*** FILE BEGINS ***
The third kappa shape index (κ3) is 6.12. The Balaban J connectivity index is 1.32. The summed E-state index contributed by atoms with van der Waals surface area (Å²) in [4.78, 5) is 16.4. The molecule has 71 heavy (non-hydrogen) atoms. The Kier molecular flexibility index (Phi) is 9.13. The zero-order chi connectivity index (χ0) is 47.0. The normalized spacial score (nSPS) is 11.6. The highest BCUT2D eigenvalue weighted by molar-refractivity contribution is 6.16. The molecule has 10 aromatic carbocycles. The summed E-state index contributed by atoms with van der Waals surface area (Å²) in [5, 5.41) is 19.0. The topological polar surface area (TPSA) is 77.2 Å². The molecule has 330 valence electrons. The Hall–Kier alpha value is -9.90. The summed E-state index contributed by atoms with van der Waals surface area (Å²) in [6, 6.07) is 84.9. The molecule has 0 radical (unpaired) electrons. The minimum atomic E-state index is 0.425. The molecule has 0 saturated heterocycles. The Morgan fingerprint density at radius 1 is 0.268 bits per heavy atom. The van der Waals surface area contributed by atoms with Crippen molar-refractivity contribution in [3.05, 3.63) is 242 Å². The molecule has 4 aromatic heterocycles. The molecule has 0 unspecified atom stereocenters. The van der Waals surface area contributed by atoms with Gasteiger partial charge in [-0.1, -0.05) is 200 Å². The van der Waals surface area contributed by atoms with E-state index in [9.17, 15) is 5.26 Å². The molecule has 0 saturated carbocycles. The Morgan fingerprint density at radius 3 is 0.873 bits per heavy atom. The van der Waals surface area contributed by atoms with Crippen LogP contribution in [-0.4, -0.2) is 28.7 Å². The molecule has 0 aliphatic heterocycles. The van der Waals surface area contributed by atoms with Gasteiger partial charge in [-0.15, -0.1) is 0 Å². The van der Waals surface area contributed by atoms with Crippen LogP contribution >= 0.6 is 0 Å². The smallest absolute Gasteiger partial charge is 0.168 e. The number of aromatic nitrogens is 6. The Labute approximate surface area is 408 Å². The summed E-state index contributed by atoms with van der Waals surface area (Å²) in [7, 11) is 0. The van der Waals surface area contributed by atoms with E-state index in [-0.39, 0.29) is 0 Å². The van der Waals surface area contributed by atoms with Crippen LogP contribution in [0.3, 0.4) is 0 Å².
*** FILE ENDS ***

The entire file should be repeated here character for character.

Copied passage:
The third kappa shape index (κ3) is 6.12. The Balaban J connectivity index is 1.32. The summed E-state index contributed by atoms with van der Waals surface area (Å²) in [4.78, 5) is 16.4. The molecule has 71 heavy (non-hydrogen) atoms. The Kier molecular flexibility index (Phi) is 9.13. The zero-order chi connectivity index (χ0) is 47.0. The normalized spacial score (nSPS) is 11.6. The highest BCUT2D eigenvalue weighted by molar-refractivity contribution is 6.16. The molecule has 10 aromatic carbocycles. The summed E-state index contributed by atoms with van der Waals surface area (Å²) in [5, 5.41) is 19.0. The topological polar surface area (TPSA) is 77.2 Å². The molecule has 330 valence electrons. The Hall–Kier alpha value is -9.90. The summed E-state index contributed by atoms with van der Waals surface area (Å²) in [6, 6.07) is 84.9. The molecule has 0 radical (unpaired) electrons. The minimum atomic E-state index is 0.425. The molecule has 0 saturated heterocycles. The Morgan fingerprint density at radius 1 is 0.268 bits per heavy atom. The van der Waals surface area contributed by atoms with Crippen molar-refractivity contribution in [3.05, 3.63) is 242 Å². The molecule has 4 aromatic heterocycles. The molecule has 0 unspecified atom stereocenters. The van der Waals surface area contributed by atoms with Gasteiger partial charge in [-0.1, -0.05) is 200 Å². The van der Waals surface area contributed by atoms with E-state index in [9.17, 15) is 5.26 Å². The molecule has 0 saturated carbocycles. The Morgan fingerprint density at radius 3 is 0.873 bits per heavy atom. The van der Waals surface area contributed by atoms with Crippen LogP contribution in [-0.4, -0.2) is 28.7 Å². The molecule has 0 aliphatic heterocycles. The van der Waals surface area contributed by atoms with Gasteiger partial charge in [-0.15, -0.1) is 0 Å². The van der Waals surface area contributed by atoms with Crippen LogP contribution >= 0.6 is 0 Å². The smallest absolute Gasteiger partial charge is 0.168 e. The number of aromatic nitrogens is 6. The Labute approximate surface area is 408 Å². The summed E-state index contributed by atoms with van der Waals surface area (Å²) in [7, 11) is 0. The van der Waals surface area contributed by atoms with E-state index in [-0.39, 0.29) is 0 Å². The van der Waals surface area contributed by atoms with Crippen LogP contribution in [0.3, 0.4) is 0 Å².